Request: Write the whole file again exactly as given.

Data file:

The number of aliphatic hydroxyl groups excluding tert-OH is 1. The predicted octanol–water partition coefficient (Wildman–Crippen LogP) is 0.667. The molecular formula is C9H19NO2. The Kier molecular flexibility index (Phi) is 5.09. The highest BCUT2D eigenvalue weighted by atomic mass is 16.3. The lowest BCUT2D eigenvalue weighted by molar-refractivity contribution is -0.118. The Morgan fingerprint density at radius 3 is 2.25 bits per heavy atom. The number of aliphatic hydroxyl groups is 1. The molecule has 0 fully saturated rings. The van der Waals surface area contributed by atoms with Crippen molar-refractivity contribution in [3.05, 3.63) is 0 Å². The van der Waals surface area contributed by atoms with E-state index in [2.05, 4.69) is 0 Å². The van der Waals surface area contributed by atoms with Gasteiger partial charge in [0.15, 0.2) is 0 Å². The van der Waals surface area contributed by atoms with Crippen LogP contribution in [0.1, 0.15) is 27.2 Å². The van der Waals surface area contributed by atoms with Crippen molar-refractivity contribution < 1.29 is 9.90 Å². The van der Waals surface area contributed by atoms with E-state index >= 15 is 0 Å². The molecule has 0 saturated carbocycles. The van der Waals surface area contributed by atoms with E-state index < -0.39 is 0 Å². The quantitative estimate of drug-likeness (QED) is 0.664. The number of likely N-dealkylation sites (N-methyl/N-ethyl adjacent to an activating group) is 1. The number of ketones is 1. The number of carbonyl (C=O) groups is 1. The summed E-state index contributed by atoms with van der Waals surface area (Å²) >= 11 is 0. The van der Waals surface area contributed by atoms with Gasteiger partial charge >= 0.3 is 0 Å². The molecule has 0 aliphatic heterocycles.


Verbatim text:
The number of aliphatic hydroxyl groups excluding tert-OH is 1. The predicted octanol–water partition coefficient (Wildman–Crippen LogP) is 0.667. The molecular formula is C9H19NO2. The Kier molecular flexibility index (Phi) is 5.09. The highest BCUT2D eigenvalue weighted by atomic mass is 16.3. The lowest BCUT2D eigenvalue weighted by molar-refractivity contribution is -0.118. The Morgan fingerprint density at radius 3 is 2.25 bits per heavy atom. The number of aliphatic hydroxyl groups is 1. The molecule has 0 fully saturated rings. The van der Waals surface area contributed by atoms with Crippen molar-refractivity contribution in [3.05, 3.63) is 0 Å². The van der Waals surface area contributed by atoms with E-state index in [2.05, 4.69) is 0 Å². The van der Waals surface area contributed by atoms with Gasteiger partial charge in [0.15, 0.2) is 0 Å². The van der Waals surface area contributed by atoms with Crippen LogP contribution in [0.1, 0.15) is 27.2 Å². The van der Waals surface area contributed by atoms with Crippen molar-refractivity contribution < 1.29 is 9.90 Å². The van der Waals surface area contributed by atoms with E-state index >= 15 is 0 Å². The molecule has 0 saturated carbocycles. The van der Waals surface area contributed by atoms with E-state index < -0.39 is 0 Å². The quantitative estimate of drug-likeness (QED) is 0.664. The number of likely N-dealkylation sites (N-methyl/N-ethyl adjacent to an activating group) is 1. The number of ketones is 1. The number of carbonyl (C=O) groups is 1. The summed E-state index contributed by atoms with van der Waals surface area (Å²) >= 11 is 0. The van der Waals surface area contributed by atoms with Gasteiger partial charge >= 0.3 is 0 Å². The molecule has 0 aliphatic heterocycles.